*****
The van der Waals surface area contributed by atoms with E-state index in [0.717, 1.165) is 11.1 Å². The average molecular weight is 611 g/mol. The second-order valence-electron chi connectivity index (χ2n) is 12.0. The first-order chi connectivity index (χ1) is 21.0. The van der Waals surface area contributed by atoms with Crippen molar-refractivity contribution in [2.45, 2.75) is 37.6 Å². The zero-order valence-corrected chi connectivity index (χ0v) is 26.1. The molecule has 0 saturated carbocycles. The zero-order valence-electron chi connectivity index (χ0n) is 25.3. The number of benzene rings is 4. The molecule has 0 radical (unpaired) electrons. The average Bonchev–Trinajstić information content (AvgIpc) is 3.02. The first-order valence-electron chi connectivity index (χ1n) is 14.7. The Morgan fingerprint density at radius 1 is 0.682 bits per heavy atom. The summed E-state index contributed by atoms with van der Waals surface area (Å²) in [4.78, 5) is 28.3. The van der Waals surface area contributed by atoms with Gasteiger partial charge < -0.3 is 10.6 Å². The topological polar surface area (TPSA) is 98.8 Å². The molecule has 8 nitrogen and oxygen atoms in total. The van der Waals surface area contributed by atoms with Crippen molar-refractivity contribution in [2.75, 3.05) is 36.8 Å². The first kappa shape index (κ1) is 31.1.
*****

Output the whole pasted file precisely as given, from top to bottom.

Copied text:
The van der Waals surface area contributed by atoms with E-state index in [0.717, 1.165) is 11.1 Å². The average molecular weight is 611 g/mol. The second-order valence-electron chi connectivity index (χ2n) is 12.0. The first-order chi connectivity index (χ1) is 21.0. The van der Waals surface area contributed by atoms with Crippen molar-refractivity contribution in [2.45, 2.75) is 37.6 Å². The zero-order valence-corrected chi connectivity index (χ0v) is 26.1. The molecule has 0 saturated carbocycles. The zero-order valence-electron chi connectivity index (χ0n) is 25.3. The number of benzene rings is 4. The molecule has 0 radical (unpaired) electrons. The average Bonchev–Trinajstić information content (AvgIpc) is 3.02. The first-order valence-electron chi connectivity index (χ1n) is 14.7. The Morgan fingerprint density at radius 1 is 0.682 bits per heavy atom. The summed E-state index contributed by atoms with van der Waals surface area (Å²) in [4.78, 5) is 28.3. The van der Waals surface area contributed by atoms with Gasteiger partial charge < -0.3 is 10.6 Å². The topological polar surface area (TPSA) is 98.8 Å². The molecule has 8 nitrogen and oxygen atoms in total. The van der Waals surface area contributed by atoms with Crippen molar-refractivity contribution in [2.75, 3.05) is 36.8 Å². The first kappa shape index (κ1) is 31.1.